It all started with the '76 games in Montreal. I was 9 and I got hooked watching the Man competing and winning the gold medal in the Decathlon — that's right, Bruce Jenner. He was almost a real live super hero and dominated the competition. I actually got to meet Bruce Jenner while I was in college in Portland, OR. I was working at the Montgomery Wards at Jantzen Beach in the sports and hardware department. He was in town for auto racing at the nearby Portland International Raceway and came into the store to buy tennis balls. I rang him up. I was almost comatose in his presence. He was huge, in great shape and tan tan tan. All I could get out was a "Thank you Mr. Jenner." It would be cool to somehow let him know what his impact was on me and how watching him in '76 ultimately led to our trip in 2008.
The '76 games also loom large for me because of the Japanese gymnast who performed and helped his team win the gold medal with a broken leg. I can remember seeing him land after nailing his rings routine and wincing in pain but still hitting the landing.
Then the '80 games in Moscow when the US boycotted over the Soviet's invasion of Afghanistan. I remember watching footage of American athletes who were gathered together at the US Olympic Training center in Colorado breaking down in tears and disbelief when the boycott was announced.
While I'm not a huge fan of the Winter Olympics, I was watching during the '80 games at Lake Placid and the Miracle on Ice. I still get goosebumps thinking about that game. I was also transfixed by Eric Heiden and speedskating. That man's thighs were like tree trunks. I remember putting on socks and trying to slide back and forth on the linoleum after seeing how Heiden trained.
The big event came in '84 with the Los Angeles games. One of the biggest memories I have of that Olympics was that every damn thing about it was sponsored by someone — rental cars, shoes, soda, luggage, underwear. There was an "official (fill in the blank) of the Olympics" everywhere. Of course, the Soviets boycotted this Olympics so the Americans wiped up. This was the first games using John William's Olympic Fanfare and Theme, now probably more recognizable than the actual Olympic march. I actually bought the Official Album of the 1984 Olympics and listened to it to death. I went so far as to work out how to play some of the music on my trumpet using trial and error until I got the tunes right.
Every 4 years since, I've been glued to the TV watching everything I could — sports I knew and liked to sports I'd never heard of or usually disliked watching. It didn't matter because it was the Olympics. The sports has never really been the thing for me, to be honest. It's the optimism that peaceful competition can be a bridge between people, that we can all set aside if only for a couple weeks everything that separates us so that we can come together and celebrate everything that is right about the human race. Ever since I started to understand that, I've wanted to be a part of it in some way — even as a spectator.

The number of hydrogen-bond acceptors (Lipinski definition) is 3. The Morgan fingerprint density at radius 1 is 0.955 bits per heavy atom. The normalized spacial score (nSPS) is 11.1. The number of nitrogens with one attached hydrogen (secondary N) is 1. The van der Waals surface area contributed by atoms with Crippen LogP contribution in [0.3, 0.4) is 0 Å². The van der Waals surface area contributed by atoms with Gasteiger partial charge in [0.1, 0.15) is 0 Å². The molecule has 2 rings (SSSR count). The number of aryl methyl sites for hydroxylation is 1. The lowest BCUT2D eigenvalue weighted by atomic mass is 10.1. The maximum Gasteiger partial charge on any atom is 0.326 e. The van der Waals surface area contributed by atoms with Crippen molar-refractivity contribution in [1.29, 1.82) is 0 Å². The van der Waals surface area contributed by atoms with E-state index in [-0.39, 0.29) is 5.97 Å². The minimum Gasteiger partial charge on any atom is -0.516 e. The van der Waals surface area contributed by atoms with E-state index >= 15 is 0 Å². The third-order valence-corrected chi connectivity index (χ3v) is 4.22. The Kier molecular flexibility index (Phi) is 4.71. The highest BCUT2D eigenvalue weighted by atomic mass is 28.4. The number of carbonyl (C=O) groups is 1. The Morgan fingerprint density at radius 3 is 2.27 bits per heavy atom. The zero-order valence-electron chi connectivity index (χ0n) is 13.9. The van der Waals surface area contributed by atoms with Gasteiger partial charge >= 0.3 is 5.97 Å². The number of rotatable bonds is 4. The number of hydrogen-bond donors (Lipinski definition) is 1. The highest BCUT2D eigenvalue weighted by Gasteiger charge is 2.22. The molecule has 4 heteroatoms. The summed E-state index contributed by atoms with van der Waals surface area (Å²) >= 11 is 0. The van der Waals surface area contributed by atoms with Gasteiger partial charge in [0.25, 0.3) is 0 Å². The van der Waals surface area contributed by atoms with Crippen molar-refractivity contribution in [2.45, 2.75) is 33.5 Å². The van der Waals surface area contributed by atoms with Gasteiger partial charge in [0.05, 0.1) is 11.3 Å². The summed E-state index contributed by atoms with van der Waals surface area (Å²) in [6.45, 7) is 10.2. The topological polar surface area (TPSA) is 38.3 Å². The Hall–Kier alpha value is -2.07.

Atlanta in '96 was the first real opportunity for me to go to an Olympics, but Angie and I were still deep in being poor and it really wasn't a remote possibility. I also think I had a bit of a mental block about being able to do something that big. 2000 in Sydney might have worked, but still it really wasn't on the radar. In 2004, Angie and I started talking seriously about going to Athens, but the idea came too late for us to really make it real and we were a little spooked, rightly or wrongly, about how safe the games in Athens might be. 2004 came and went and we decided to make the 2008 games happen for real.
We put together a savings plan, estimating how much we though everything might cost. We jumped onto the waiting list for tours and tickets as soon as websites were up and running. We resisted the urge to do any travelling or make any large purchases like replacing our car. We downgraded our Storm season tickets. We did lots of big things and little things to make sure that we could not only pay for this trip, but do it without going into debt.
We stand here now, two weeks before we leave, and everything is indeed paid for. Our event tickets, our airfare, our tour package, everything. And we have a nice chunk of cash for food and souvenirs.
For me, the expectations for this trip are off the charts. This is truly a lifelong dream come true and I know it's going to be even bigger and crazier than I can really imagine.
I'm looking forward to meeting people from all over the world. I'm looking forward to seeing and experiencing things so far out of my normal life track that I'm not even sure what those things might be. And, I'm looking forward to watching the best athletes in the world come together and compete to be Olympic champions.
I can't wait.